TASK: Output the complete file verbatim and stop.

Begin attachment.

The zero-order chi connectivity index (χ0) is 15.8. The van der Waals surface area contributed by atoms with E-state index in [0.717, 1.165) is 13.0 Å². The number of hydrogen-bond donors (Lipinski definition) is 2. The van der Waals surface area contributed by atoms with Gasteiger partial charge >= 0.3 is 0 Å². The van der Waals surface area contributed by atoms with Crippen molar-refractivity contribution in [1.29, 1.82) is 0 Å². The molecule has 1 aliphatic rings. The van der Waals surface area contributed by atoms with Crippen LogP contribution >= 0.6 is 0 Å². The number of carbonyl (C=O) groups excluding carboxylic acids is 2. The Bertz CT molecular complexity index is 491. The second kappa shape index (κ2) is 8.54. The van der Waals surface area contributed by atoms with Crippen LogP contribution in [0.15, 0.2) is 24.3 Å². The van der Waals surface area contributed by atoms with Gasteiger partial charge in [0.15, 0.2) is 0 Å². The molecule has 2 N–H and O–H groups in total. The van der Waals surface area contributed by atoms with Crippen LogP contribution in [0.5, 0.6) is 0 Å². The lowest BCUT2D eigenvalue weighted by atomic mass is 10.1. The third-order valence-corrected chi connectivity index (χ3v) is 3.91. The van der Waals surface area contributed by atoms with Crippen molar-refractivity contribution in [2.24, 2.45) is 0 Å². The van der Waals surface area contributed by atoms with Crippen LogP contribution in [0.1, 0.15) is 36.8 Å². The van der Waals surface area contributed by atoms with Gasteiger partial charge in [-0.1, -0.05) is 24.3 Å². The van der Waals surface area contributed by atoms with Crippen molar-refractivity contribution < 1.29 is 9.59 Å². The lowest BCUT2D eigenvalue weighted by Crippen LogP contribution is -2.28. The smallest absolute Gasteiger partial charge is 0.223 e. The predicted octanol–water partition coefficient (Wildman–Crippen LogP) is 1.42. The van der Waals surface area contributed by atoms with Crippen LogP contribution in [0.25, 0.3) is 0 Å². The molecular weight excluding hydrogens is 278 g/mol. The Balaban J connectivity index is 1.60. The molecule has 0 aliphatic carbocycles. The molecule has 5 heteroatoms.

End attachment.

The zero-order chi connectivity index (χ0) is 15.8. The van der Waals surface area contributed by atoms with E-state index in [0.717, 1.165) is 13.0 Å². The number of hydrogen-bond donors (Lipinski definition) is 2. The van der Waals surface area contributed by atoms with Gasteiger partial charge >= 0.3 is 0 Å². The van der Waals surface area contributed by atoms with Crippen molar-refractivity contribution in [1.29, 1.82) is 0 Å². The molecule has 1 aliphatic rings. The van der Waals surface area contributed by atoms with Crippen LogP contribution >= 0.6 is 0 Å². The number of carbonyl (C=O) groups excluding carboxylic acids is 2. The Bertz CT molecular complexity index is 491. The second kappa shape index (κ2) is 8.54. The van der Waals surface area contributed by atoms with Crippen LogP contribution in [0.15, 0.2) is 24.3 Å². The van der Waals surface area contributed by atoms with Gasteiger partial charge in [0.15, 0.2) is 0 Å². The molecule has 2 N–H and O–H groups in total. The van der Waals surface area contributed by atoms with Crippen LogP contribution in [0.5, 0.6) is 0 Å². The lowest BCUT2D eigenvalue weighted by atomic mass is 10.1. The third-order valence-corrected chi connectivity index (χ3v) is 3.91. The van der Waals surface area contributed by atoms with Crippen molar-refractivity contribution in [2.24, 2.45) is 0 Å². The van der Waals surface area contributed by atoms with Crippen LogP contribution in [0.1, 0.15) is 36.8 Å². The van der Waals surface area contributed by atoms with Gasteiger partial charge in [-0.1, -0.05) is 24.3 Å². The van der Waals surface area contributed by atoms with Crippen molar-refractivity contribution < 1.29 is 9.59 Å². The lowest BCUT2D eigenvalue weighted by Crippen LogP contribution is -2.28. The smallest absolute Gasteiger partial charge is 0.223 e. The predicted octanol–water partition coefficient (Wildman–Crippen LogP) is 1.42. The van der Waals surface area contributed by atoms with Crippen LogP contribution in [0.25, 0.3) is 0 Å². The molecular weight excluding hydrogens is 278 g/mol. The Balaban J connectivity index is 1.60. The molecule has 0 aliphatic carbocycles. The molecule has 5 heteroatoms.